Maboneng Precinct#4 in Best Things To Do in Johannesburg
- 4.5Food Scene
Lovers of good food, contemporary art and trendy shops will enjoy exploring the city's Maboneng Precinct. Known for its eclectic vibe (think New York City's Chelsea neighborhood or the Hackney area of London), the once unsafe Maboneng Precinct now offers an array of quirky galleries, eateries, clubs and stores, many of which are housed in former factories and warehouses. The majority are located inside of Arts on Main, a multi-purpose building that acts as the neighborhood's central creative hub.
Although many of the shops are open during the week, Maboneng is best experienced on the weekend, most notably Sunday. That's when the neighborhood's popular Market on Main is held, which locals and tourists alike flock to for its array of international fare, live music and fun atmosphere. Another popular time to visit is on the first Thursday of every month — excluding January and April — when the area offers a night market, complete with live music and lots of food and crafts.
Maboneng Precinct is located less than a mile west of downtown Jo'burg. Shops are typically open from 10 a.m. to 5 or 6 p.m., and many restaurants are open by 11 a.m. When getting to Maboneng (which is easiest and safest to reach by car), stay alert: Though the neighborhood is no longer dangerous, some visitors found the surrounding areas to feel a bit precarious. It is free to visit Maboneng Precinct. Public restrooms and street parking are also available.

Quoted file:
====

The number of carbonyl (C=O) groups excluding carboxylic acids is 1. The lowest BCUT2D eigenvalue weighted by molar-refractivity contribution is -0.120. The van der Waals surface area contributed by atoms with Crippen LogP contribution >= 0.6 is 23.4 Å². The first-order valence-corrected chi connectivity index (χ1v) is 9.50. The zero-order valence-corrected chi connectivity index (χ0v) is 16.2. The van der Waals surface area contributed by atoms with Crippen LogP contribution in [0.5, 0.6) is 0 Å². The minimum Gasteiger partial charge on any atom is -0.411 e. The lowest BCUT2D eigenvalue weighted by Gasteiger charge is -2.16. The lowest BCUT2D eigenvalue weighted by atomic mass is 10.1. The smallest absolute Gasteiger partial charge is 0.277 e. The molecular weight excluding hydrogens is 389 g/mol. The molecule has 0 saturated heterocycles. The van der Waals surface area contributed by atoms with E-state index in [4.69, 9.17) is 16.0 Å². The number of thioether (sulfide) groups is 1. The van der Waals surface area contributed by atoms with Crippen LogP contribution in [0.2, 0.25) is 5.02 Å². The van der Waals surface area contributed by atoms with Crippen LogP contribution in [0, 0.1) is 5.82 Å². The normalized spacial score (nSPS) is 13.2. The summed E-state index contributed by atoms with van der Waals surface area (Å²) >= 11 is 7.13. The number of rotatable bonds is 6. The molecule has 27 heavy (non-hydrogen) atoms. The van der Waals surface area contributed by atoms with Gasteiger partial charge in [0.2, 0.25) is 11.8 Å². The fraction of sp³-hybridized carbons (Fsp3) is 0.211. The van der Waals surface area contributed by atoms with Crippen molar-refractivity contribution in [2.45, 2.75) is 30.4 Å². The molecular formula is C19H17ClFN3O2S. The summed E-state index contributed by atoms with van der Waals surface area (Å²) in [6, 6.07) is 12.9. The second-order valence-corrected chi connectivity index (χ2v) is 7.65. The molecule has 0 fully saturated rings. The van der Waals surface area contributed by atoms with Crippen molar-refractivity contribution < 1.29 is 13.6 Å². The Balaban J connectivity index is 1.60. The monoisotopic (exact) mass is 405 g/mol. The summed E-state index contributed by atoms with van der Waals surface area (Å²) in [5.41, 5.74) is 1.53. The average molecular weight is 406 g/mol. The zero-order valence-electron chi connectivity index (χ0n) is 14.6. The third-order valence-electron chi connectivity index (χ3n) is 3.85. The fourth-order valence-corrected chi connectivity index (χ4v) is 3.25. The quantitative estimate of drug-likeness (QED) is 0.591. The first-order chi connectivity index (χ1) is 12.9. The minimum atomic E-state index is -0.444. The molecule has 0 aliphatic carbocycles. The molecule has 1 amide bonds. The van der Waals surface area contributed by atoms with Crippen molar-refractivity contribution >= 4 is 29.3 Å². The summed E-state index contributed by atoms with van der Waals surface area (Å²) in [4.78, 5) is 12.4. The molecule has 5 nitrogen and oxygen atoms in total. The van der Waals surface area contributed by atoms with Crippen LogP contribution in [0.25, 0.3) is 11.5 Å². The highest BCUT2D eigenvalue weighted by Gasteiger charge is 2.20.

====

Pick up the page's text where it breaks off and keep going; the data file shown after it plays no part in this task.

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#1 Apartheid Museum
For a thorough understanding of South Africa's appalling apartheid era, a visit to Johannesburg's Apartheid Museum is a must. The museum features a series of graphic yet informative exhibits, including an array of hanging nooses that represent the execution of 131 government opponents and a series of televisions that show footage of anti-apartheid residents being attacked and killed. The museum also features several interactive exhibits, such as a room where visitors are invited to move a stone from the right to a pile on the left to show their commitment to fighting discrimination and racism. There's also two museum entrances – one for whites and one for nonwhites – to denote the physical separations once apparent during apartheid.
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